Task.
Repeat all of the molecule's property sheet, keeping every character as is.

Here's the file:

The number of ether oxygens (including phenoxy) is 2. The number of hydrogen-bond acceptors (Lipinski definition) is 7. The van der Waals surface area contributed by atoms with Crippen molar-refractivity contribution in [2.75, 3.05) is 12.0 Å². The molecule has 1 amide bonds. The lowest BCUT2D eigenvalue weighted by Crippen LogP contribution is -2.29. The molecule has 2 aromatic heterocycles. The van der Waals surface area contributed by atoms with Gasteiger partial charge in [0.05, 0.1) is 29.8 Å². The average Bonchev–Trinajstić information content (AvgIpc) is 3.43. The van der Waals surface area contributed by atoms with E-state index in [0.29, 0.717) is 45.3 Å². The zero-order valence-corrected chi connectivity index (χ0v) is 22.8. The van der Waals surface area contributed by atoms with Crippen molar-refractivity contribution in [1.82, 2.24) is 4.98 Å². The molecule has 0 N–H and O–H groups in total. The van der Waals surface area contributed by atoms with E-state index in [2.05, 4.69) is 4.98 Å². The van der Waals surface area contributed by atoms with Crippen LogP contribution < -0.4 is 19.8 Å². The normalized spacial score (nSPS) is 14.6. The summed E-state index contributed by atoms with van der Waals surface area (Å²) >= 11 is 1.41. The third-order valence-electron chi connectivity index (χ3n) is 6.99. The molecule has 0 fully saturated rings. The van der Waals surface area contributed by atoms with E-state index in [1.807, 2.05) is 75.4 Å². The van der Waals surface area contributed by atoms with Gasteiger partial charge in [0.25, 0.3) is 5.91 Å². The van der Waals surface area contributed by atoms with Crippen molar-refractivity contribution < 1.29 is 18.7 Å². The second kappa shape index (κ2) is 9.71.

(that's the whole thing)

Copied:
The number of ether oxygens (including phenoxy) is 2. The number of hydrogen-bond acceptors (Lipinski definition) is 7. The van der Waals surface area contributed by atoms with Crippen molar-refractivity contribution in [2.75, 3.05) is 12.0 Å². The molecule has 1 amide bonds. The lowest BCUT2D eigenvalue weighted by Crippen LogP contribution is -2.29. The molecule has 2 aromatic heterocycles. The van der Waals surface area contributed by atoms with Gasteiger partial charge in [0.05, 0.1) is 29.8 Å². The average Bonchev–Trinajstić information content (AvgIpc) is 3.43. The van der Waals surface area contributed by atoms with E-state index in [0.29, 0.717) is 45.3 Å². The zero-order valence-corrected chi connectivity index (χ0v) is 22.8. The van der Waals surface area contributed by atoms with Crippen molar-refractivity contribution in [1.82, 2.24) is 4.98 Å². The molecule has 0 N–H and O–H groups in total. The van der Waals surface area contributed by atoms with E-state index in [2.05, 4.69) is 4.98 Å². The van der Waals surface area contributed by atoms with Crippen LogP contribution < -0.4 is 19.8 Å². The normalized spacial score (nSPS) is 14.6. The summed E-state index contributed by atoms with van der Waals surface area (Å²) >= 11 is 1.41. The third-order valence-electron chi connectivity index (χ3n) is 6.99. The molecule has 0 fully saturated rings. The van der Waals surface area contributed by atoms with E-state index in [1.807, 2.05) is 75.4 Å². The van der Waals surface area contributed by atoms with Gasteiger partial charge in [0.25, 0.3) is 5.91 Å². The van der Waals surface area contributed by atoms with Crippen molar-refractivity contribution < 1.29 is 18.7 Å². The second kappa shape index (κ2) is 9.71.